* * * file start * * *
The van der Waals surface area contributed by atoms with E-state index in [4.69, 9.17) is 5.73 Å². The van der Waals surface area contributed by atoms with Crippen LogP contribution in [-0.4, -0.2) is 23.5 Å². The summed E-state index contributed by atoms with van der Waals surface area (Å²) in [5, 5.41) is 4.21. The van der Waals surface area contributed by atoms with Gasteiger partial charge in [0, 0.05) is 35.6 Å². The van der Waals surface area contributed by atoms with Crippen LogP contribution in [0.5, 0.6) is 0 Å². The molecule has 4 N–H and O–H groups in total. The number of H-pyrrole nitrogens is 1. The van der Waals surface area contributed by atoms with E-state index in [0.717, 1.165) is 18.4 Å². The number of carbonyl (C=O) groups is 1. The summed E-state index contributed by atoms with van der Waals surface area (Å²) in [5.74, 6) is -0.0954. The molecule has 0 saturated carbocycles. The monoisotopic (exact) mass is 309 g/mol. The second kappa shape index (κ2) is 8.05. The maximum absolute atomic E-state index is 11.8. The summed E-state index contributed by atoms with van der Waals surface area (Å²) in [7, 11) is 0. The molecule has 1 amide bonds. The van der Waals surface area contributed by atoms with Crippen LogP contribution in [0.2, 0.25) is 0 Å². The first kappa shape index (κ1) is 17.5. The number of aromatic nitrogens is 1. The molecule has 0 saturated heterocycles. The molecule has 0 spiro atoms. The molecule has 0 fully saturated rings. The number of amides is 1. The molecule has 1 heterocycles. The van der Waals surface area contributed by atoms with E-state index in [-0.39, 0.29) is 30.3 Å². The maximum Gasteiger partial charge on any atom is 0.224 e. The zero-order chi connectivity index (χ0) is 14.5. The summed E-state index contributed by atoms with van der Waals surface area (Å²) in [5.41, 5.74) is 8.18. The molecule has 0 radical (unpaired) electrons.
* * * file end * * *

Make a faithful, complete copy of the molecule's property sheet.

The van der Waals surface area contributed by atoms with E-state index in [4.69, 9.17) is 5.73 Å². The van der Waals surface area contributed by atoms with Crippen LogP contribution in [-0.4, -0.2) is 23.5 Å². The summed E-state index contributed by atoms with van der Waals surface area (Å²) in [5, 5.41) is 4.21. The van der Waals surface area contributed by atoms with Gasteiger partial charge in [0, 0.05) is 35.6 Å². The van der Waals surface area contributed by atoms with Crippen LogP contribution in [0.5, 0.6) is 0 Å². The molecule has 4 N–H and O–H groups in total. The number of H-pyrrole nitrogens is 1. The van der Waals surface area contributed by atoms with E-state index in [0.717, 1.165) is 18.4 Å². The number of carbonyl (C=O) groups is 1. The summed E-state index contributed by atoms with van der Waals surface area (Å²) in [5.74, 6) is -0.0954. The molecule has 0 saturated carbocycles. The monoisotopic (exact) mass is 309 g/mol. The second kappa shape index (κ2) is 8.05. The maximum absolute atomic E-state index is 11.8. The summed E-state index contributed by atoms with van der Waals surface area (Å²) in [7, 11) is 0. The molecule has 1 amide bonds. The van der Waals surface area contributed by atoms with Crippen LogP contribution in [0.2, 0.25) is 0 Å². The first kappa shape index (κ1) is 17.5. The number of aromatic nitrogens is 1. The molecule has 0 saturated heterocycles. The molecule has 0 spiro atoms. The molecule has 0 fully saturated rings. The number of amides is 1. The molecule has 1 heterocycles. The van der Waals surface area contributed by atoms with E-state index in [-0.39, 0.29) is 30.3 Å². The maximum Gasteiger partial charge on any atom is 0.224 e. The zero-order chi connectivity index (χ0) is 14.5. The summed E-state index contributed by atoms with van der Waals surface area (Å²) in [5.41, 5.74) is 8.18. The molecule has 0 radical (unpaired) electrons.